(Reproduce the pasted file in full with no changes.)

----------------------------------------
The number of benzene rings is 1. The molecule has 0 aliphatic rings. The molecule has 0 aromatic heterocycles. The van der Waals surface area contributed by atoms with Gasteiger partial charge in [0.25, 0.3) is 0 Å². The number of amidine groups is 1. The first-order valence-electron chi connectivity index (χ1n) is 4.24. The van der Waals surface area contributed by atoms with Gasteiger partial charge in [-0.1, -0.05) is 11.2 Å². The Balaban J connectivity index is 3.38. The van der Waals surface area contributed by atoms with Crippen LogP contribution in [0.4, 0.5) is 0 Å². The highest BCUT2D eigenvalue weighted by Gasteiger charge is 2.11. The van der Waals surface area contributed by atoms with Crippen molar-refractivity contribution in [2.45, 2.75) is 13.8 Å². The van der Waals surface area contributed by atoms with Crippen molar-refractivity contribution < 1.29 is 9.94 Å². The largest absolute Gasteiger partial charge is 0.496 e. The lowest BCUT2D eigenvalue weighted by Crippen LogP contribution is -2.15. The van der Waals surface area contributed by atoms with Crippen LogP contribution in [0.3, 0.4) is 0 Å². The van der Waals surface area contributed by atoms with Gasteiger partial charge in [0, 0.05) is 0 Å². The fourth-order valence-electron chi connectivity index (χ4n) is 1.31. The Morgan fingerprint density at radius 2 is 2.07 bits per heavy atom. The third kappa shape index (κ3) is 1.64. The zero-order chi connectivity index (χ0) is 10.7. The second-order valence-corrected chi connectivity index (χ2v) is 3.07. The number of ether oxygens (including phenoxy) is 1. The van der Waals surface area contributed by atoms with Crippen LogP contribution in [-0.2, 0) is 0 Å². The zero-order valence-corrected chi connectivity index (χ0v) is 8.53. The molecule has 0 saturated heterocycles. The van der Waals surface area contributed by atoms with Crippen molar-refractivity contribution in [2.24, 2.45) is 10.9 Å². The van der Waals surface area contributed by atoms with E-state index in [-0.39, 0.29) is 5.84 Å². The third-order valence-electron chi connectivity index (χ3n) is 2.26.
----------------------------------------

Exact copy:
The number of benzene rings is 1. The molecule has 0 aliphatic rings. The molecule has 0 aromatic heterocycles. The van der Waals surface area contributed by atoms with Gasteiger partial charge in [0.25, 0.3) is 0 Å². The number of amidine groups is 1. The first-order valence-electron chi connectivity index (χ1n) is 4.24. The van der Waals surface area contributed by atoms with Gasteiger partial charge in [-0.1, -0.05) is 11.2 Å². The Balaban J connectivity index is 3.38. The van der Waals surface area contributed by atoms with Crippen LogP contribution in [0.4, 0.5) is 0 Å². The highest BCUT2D eigenvalue weighted by Gasteiger charge is 2.11. The van der Waals surface area contributed by atoms with Crippen molar-refractivity contribution in [2.45, 2.75) is 13.8 Å². The van der Waals surface area contributed by atoms with Crippen molar-refractivity contribution < 1.29 is 9.94 Å². The largest absolute Gasteiger partial charge is 0.496 e. The lowest BCUT2D eigenvalue weighted by Crippen LogP contribution is -2.15. The van der Waals surface area contributed by atoms with Crippen LogP contribution in [0.3, 0.4) is 0 Å². The van der Waals surface area contributed by atoms with Gasteiger partial charge in [0, 0.05) is 0 Å². The fourth-order valence-electron chi connectivity index (χ4n) is 1.31. The Morgan fingerprint density at radius 2 is 2.07 bits per heavy atom. The third kappa shape index (κ3) is 1.64. The zero-order chi connectivity index (χ0) is 10.7. The second-order valence-corrected chi connectivity index (χ2v) is 3.07. The number of ether oxygens (including phenoxy) is 1. The van der Waals surface area contributed by atoms with Crippen LogP contribution in [-0.2, 0) is 0 Å². The zero-order valence-corrected chi connectivity index (χ0v) is 8.53. The molecule has 0 saturated heterocycles. The van der Waals surface area contributed by atoms with Crippen molar-refractivity contribution in [2.24, 2.45) is 10.9 Å². The van der Waals surface area contributed by atoms with E-state index in [-0.39, 0.29) is 5.84 Å². The third-order valence-electron chi connectivity index (χ3n) is 2.26.